Showing posts with label banks. Show all posts
Showing posts with label banks. Show all posts

How to help your kids save money

Sunday, December 1, 2019


Teaching children about saving money


When I was a kid my Dad would put all his spare coins into a giant tin money box.

To us as kids it, it seemed massive - it was probably about 4 litres in size. He'd fill that tin with all his silver. It took him at least I year I imagine.

When it was full, he'd open it up with a tin opener and us kids would get to count it up.

If we were lucky, we'd get to put a few coins in our own money boxes too - the banks used to hand them out like candy - we definitely had the classic piggy bank but I also remember a rugby ball shaped one and a house.

Anyways, that's probably how I learned about saving as a kid.

Times have changed in many ways we are a cashless society. I can pay for my groceries with my cell phone now!

So, responsible parents, you're here to learn of the ways you can help teach your kids how to save money.

If your child understands money, chances are they know about saving. But do they know why?

The first step is to teach your child why they should save money.  The age group we are covering here is around the 4 - 6 year old mark.

Do they have a specific goal in mind?

Do they want a new skateboard, or Frozen doll?

Or do they need to learn about rainy days?

So, step one. Just like my dad did in my family - start with a piggy bank.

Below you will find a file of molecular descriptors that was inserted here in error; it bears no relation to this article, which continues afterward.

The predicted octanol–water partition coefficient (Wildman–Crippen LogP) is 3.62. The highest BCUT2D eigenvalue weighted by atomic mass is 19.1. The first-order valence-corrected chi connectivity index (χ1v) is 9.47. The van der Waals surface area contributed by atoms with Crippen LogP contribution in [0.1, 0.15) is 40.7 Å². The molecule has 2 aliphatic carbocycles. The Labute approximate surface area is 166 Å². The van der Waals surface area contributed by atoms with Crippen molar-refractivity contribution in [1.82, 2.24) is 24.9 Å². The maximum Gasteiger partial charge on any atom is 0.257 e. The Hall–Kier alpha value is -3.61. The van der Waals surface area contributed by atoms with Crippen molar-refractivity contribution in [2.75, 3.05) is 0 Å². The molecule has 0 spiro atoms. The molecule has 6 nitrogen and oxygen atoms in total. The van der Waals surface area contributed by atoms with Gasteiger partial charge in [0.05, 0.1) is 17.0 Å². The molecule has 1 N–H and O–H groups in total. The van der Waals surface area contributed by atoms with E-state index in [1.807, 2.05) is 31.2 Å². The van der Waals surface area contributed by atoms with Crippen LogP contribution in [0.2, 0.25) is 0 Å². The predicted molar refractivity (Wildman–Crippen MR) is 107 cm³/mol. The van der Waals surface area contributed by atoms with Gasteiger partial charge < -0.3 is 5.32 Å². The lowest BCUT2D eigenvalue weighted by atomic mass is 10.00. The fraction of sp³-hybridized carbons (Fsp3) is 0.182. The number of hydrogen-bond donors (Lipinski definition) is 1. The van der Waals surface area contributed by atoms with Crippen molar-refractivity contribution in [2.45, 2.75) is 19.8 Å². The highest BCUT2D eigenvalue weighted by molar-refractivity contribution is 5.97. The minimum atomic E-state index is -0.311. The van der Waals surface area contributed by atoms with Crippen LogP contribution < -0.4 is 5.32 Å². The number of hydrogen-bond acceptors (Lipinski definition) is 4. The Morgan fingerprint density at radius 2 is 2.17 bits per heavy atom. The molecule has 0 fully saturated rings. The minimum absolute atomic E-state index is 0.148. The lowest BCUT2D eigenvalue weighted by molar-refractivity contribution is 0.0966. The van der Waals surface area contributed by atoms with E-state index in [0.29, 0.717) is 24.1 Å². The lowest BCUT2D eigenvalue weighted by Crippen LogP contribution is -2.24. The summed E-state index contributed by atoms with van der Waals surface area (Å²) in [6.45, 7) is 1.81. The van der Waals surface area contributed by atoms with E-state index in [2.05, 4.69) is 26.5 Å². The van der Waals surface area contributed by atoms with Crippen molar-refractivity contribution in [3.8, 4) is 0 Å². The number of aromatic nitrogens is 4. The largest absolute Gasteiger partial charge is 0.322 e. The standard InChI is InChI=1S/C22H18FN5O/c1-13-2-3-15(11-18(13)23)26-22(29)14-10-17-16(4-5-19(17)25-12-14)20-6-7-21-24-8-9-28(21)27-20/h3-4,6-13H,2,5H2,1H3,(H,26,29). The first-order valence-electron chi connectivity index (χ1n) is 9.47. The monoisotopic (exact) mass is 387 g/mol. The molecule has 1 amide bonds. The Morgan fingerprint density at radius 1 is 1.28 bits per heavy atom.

It's easy to save money and they will be able to visibly see how that money grows over time.

You can take this opportunity to create a timeline that your child can follow. If they are saving their 5 dollars a week pocket money to buy a $50 item, you can plot out 10 weeks of savings - teaching them how savings add up by crossing off goals (such as quarter, half and three-quarters of the way there) will help them learn that savings is a time progression.

The next step works if the above has been a success.

The next step you can do is to open a bank account WITH your child. Don't just open one for them. Make the opening of the account part of the experience?

Have your child count the money and be the one to hand it over to the bank teller.

Most modern banks have accounts tailored for child use, such as accounts that do not have a debit card.

You can also connect them to your online banking so you can help keep tabs and transfer money over and the like.

For this way to save money to work, your child now needs to be invested in the concept. They have to want to physically hand over the money. So, it's up to you as a parent to teach them how banks work. Explain to them it will always be their money and the bank is simply looking after it.

Explain to them they will always be able to get the money out. And no, the bank cannot give it way.

This is perhaps even a chance to explain how interest works...

It's not just about helping kids learn to save by getting them in the habit. It's also about helping them realize opportunities to earn money.

For example, on what basis do they get pocket money? Do they have to do chores and jobs around the house?

Have a discussion with your child about how other people earn and use money.

  • What's the difference between a wage and a salary?  
  • How do retired people get money? 
  • Why do banks lend money?

It's really important that if you have money stresses in your life, that you do not transpose these to your child. Don't make them feel that they have any ownership of a lack of money in the family home. It's an unfair burden on a young child. While you are possibly doing this unconsciously, being mindful of such matters will make for a healthier money mindset.

A classic example I once heard was the story of a young girl who broke her glasses and was terrified to tell her dad because she knew how much they cost and was worried more about her Dad's reaction than getting new glasses. 

Kids will learn this stuff over time, no need to put pressure on them. 
Powered by Blogger.
Back to Top